What It Is Like To Get An Abortion In Brazil, One Of The Most Restrictive Countries In The World
Business Insider | 5-4-2013
The American pro-life movement is having a moment.
Republican victories in state legislatures and mounting public disgust over late-term abortions like those performed by Philadelphia abortionist Kermit Gosnell have given new momentum to anti-abortion activists.
Pro-lifers are now seizing on the rare opportunity to dislodge entrenched positions in the abortion wars, and push through new regulations and laws aimed at restricting access to abortion.
While the stated purpose of these laws is to increase oversight of abortion practices, the ultimate goal is clear: Ban abortion altogether.
The success of the pro-life movement — particularly at the state level — raises an important question: What would happen if abortion was no longer legal in the United States?
Of course, America has been there. Before the 1973 Roe v. Wade decision, women who wanted to terminate a pregnancy were forced to resort to back-alley clinics and dangerous home remedies.
But that was three decades ago.
For a more current look at what happens when abortion is severely restricted, we looked to Brazil, where abortion is illegal except in cases of rape, when the mother's life is in danger, and in the rare instances of anencephaly, a severe fetal anomaly in which the fetus lacks parts of the brain, leaving the infant with virtually no chance of survival.
In all other circumstances, abortion is criminalized – women who undergo abortions in Brazil are subject to one to three years in prison, and doctors can be punished with up to 20 years incarceration.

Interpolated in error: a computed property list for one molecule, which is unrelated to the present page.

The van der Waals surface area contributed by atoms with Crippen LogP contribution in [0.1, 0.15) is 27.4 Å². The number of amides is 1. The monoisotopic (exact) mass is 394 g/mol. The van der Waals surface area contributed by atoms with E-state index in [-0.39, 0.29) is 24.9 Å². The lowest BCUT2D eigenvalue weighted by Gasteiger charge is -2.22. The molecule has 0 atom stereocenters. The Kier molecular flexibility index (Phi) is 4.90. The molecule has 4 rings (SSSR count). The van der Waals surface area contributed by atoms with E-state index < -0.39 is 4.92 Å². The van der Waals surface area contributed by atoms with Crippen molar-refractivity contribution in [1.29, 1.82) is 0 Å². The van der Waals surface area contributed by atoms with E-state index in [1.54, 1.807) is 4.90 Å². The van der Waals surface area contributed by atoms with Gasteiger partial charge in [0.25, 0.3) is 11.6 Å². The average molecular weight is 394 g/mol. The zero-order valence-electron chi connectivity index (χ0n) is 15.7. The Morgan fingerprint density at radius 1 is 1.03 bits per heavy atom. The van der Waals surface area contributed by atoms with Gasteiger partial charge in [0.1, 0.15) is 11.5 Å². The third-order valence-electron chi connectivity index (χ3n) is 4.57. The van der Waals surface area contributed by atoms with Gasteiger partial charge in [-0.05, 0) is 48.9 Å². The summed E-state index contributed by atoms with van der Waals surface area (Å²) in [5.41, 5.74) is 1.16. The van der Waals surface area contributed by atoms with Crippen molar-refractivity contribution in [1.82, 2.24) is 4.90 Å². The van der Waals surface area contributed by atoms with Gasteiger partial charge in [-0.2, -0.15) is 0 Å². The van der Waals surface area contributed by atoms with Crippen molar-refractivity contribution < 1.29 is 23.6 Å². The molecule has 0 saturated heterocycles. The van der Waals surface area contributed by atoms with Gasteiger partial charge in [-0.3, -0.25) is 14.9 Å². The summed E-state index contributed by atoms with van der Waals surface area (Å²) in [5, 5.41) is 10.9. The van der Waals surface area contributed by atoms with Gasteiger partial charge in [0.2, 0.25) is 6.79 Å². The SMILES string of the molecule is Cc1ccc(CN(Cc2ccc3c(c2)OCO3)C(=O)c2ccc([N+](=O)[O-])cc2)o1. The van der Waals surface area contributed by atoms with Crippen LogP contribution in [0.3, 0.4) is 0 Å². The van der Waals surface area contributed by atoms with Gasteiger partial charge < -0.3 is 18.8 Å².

"Brazil and other countries Latin America are really good examples of what it looks like when you set up barriers to access for abortions," said Mónica Arango, Regional Director for Latin America and the Caribbean at the Center for Reproductive Rights.
"Unlike in the United States, most women in Brazil will never be able to get a legal abortion. Even in cases of rape and when the mother's life is in danger it is very difficult."
Despite its illegality, Brazil's Ministry of Health estimates that about 1 million abortions are performed in the country annually, and that about 200,000 women die every year from infections, vaginal bleeding, and other complications from illegal abortions. Other estimates put those numbers even higher.
A 2010 University of Brasilia study found that 1 in 5 Brazilian women under 40 — more than 5 million women overall, or about 22% of Brazil's population — had had at least one abortion. According to the report, at least 50% of those women were hospitalized for complications. Abortion is the fifth-highest cause of maternal mortality.
"Abortion is very common in Brazil," said Carmen Barroso, Regional Director of International Planned Parenthood Federation in the Western Hemisphere. "Although the law is very restrictive, women have powerful reasons for wanting to terminate a pregnancy and they go through all kind of loops to do it."
A disproportionate number of women who seek illegal abortions in Brazil are poor, young, and uneducated. According to the 2010 study, about 42% of women have their first abortion between the ages of 12 and 19, and about about 23% of women with less than a fourth-grade education have had an abortion.
"If you are older and you have money, there are private clinics that are reasonably good," Barroso said. "But if you are young and poor, you are really at the mercy of this terrible situation."